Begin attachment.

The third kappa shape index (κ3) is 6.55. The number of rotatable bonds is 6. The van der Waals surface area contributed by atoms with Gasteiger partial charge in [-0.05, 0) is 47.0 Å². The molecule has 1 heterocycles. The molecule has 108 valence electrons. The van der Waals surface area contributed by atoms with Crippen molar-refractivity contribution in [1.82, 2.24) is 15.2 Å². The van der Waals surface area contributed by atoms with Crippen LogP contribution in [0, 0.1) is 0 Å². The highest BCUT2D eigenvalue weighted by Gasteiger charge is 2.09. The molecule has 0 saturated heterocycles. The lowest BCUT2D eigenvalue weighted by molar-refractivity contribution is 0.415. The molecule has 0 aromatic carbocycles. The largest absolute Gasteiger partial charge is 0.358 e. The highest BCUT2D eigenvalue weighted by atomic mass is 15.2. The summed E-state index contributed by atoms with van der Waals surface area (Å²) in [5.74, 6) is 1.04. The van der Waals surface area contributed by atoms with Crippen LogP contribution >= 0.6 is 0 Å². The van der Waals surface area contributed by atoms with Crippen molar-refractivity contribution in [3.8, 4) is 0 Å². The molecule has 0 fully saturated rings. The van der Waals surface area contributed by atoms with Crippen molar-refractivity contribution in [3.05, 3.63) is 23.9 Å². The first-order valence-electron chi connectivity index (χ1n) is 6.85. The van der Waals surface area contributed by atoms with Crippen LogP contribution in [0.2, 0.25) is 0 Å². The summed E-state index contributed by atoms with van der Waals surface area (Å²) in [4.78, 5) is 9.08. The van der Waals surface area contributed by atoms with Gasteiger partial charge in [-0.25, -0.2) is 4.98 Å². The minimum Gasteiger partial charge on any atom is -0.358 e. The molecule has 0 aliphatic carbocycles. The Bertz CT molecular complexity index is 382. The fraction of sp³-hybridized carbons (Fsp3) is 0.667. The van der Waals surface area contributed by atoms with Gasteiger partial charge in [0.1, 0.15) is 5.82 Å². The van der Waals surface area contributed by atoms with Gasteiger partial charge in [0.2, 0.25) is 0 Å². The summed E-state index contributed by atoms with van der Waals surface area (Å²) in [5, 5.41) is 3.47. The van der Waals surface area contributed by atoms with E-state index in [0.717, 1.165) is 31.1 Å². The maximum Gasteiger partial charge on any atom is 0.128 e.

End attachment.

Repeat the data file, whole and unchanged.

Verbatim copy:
The third kappa shape index (κ3) is 6.55. The number of rotatable bonds is 6. The van der Waals surface area contributed by atoms with Gasteiger partial charge in [-0.05, 0) is 47.0 Å². The molecule has 1 heterocycles. The molecule has 108 valence electrons. The van der Waals surface area contributed by atoms with Crippen molar-refractivity contribution in [1.82, 2.24) is 15.2 Å². The van der Waals surface area contributed by atoms with Crippen LogP contribution in [0, 0.1) is 0 Å². The highest BCUT2D eigenvalue weighted by Gasteiger charge is 2.09. The molecule has 0 saturated heterocycles. The lowest BCUT2D eigenvalue weighted by molar-refractivity contribution is 0.415. The molecule has 0 aromatic carbocycles. The largest absolute Gasteiger partial charge is 0.358 e. The highest BCUT2D eigenvalue weighted by atomic mass is 15.2. The summed E-state index contributed by atoms with van der Waals surface area (Å²) in [5.74, 6) is 1.04. The van der Waals surface area contributed by atoms with Crippen LogP contribution >= 0.6 is 0 Å². The van der Waals surface area contributed by atoms with Crippen molar-refractivity contribution in [3.8, 4) is 0 Å². The molecule has 0 fully saturated rings. The van der Waals surface area contributed by atoms with Crippen molar-refractivity contribution in [3.05, 3.63) is 23.9 Å². The first-order valence-electron chi connectivity index (χ1n) is 6.85. The van der Waals surface area contributed by atoms with Crippen LogP contribution in [0.2, 0.25) is 0 Å². The summed E-state index contributed by atoms with van der Waals surface area (Å²) in [4.78, 5) is 9.08. The van der Waals surface area contributed by atoms with Gasteiger partial charge in [-0.25, -0.2) is 4.98 Å². The minimum Gasteiger partial charge on any atom is -0.358 e. The molecule has 0 aliphatic carbocycles. The Bertz CT molecular complexity index is 382. The fraction of sp³-hybridized carbons (Fsp3) is 0.667. The van der Waals surface area contributed by atoms with Gasteiger partial charge in [0.1, 0.15) is 5.82 Å². The van der Waals surface area contributed by atoms with Gasteiger partial charge in [0.2, 0.25) is 0 Å². The summed E-state index contributed by atoms with van der Waals surface area (Å²) in [5, 5.41) is 3.47. The van der Waals surface area contributed by atoms with E-state index in [0.717, 1.165) is 31.1 Å². The maximum Gasteiger partial charge on any atom is 0.128 e.